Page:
According to David Barrett, a professor of political sciences at Villanova University, the revelation of the content of Volume V of that investigation, which was kept secret for many years, shows ‘ the war at the CIA in the aftermath of the Bay of Pigs over who was to blame’ for the failure of invasion of Playa Giron, also known as the events of Bay of Pigs, from April 17 to 19, 1961.
For over 30 years, the CIA resisted to publish Volume V of the investigation, despite repeated lawsuits and requests by virtue of the Freedom of Information Act.
Volume V was written by Jack B. Pfeiffer, a CIA staff historian, and submitted to the CIA’s Center for the Study of Intelligence on April 18, 1984.
Pfeiffer suggests the reason the documents were held so closely was ‘fear of exposing the agency’s dirty linen, rather than any significant security information.’
‘Pfeiffer blamed the Kennedy White House’ and contended the report by Inspector General Lyman Kirkpatrick was itself ‘biased and incompetent,’ said Barrett.
The historian insists that the Kirkpatrick report ‘was a thinly veiled attempt to lay full blame for the failure’ on Richard M. Bissell, the CIA’s deputy director of plans and chief architect of the Bay of Pigs operation, and on CIA Director Allen Dulles.’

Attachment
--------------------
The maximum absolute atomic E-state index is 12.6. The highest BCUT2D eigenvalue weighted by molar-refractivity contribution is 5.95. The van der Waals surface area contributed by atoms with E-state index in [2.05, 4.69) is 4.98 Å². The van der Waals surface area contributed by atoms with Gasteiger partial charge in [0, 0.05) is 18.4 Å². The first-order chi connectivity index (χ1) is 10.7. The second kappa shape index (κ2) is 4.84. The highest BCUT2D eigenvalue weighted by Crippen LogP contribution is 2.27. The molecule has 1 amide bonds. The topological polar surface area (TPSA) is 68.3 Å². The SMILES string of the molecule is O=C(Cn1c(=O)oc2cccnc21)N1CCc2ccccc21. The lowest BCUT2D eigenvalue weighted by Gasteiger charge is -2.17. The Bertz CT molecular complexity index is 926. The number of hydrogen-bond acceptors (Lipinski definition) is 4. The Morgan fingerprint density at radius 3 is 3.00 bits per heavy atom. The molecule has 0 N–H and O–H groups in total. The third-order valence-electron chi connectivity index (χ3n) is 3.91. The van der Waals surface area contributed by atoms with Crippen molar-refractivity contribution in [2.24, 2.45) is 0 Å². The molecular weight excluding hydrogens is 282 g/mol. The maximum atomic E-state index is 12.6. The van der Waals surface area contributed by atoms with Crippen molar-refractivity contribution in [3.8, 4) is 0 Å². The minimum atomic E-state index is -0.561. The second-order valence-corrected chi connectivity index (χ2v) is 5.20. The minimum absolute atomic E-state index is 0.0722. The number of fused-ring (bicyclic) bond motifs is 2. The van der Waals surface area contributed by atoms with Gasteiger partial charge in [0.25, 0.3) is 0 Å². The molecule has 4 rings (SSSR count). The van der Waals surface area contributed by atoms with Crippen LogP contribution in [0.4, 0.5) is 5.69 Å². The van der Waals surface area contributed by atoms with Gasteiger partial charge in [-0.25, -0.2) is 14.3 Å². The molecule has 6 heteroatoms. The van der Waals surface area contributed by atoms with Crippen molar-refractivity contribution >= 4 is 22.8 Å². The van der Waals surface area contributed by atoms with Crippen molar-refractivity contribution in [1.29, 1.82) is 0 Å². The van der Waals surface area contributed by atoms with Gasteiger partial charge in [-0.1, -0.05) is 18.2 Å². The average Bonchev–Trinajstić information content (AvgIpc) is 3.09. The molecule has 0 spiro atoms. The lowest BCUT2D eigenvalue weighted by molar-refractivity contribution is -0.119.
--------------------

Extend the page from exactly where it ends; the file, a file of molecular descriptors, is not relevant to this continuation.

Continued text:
It also reveals the names of the three CIA officers who did the main collection of the information and preparation of the material for the CIA inspector general’s report: William Gibson Dildine, Robert D. Shea and Robert B. Shaffer.
It also contains the statements by Richard D. Drain, chief of operations for the invasion, who strongly criticized Shea and Shaffer, and suggested that Inspector General Kirkpatrick ‘appeared to be gunning for Bissell’s job and wanted to lay as much blame as possible on his department.’
The debate in the United States over who is responsible for the defeat in Playa Giron in April 1961 has lasted more than five decades, and deals about an alleged ‘bad political decision’ by President Kennedy, who did not provide air military support to the mercenary forces of Brigade 2506.
At the time, joint forces from the Rebel Army, the National Revolutionary Police and the people’s militias of Cuba, led by Commander-in-Chief Fidel Castro defeated the invasion attempt in just 72 hours, killing 114 mercenaries and capturing 1,100, who were brought to Cuban justice.
In addition, the recently-declassified report confirms the participation and responsibility of the United States in aggressive plans against Cuba.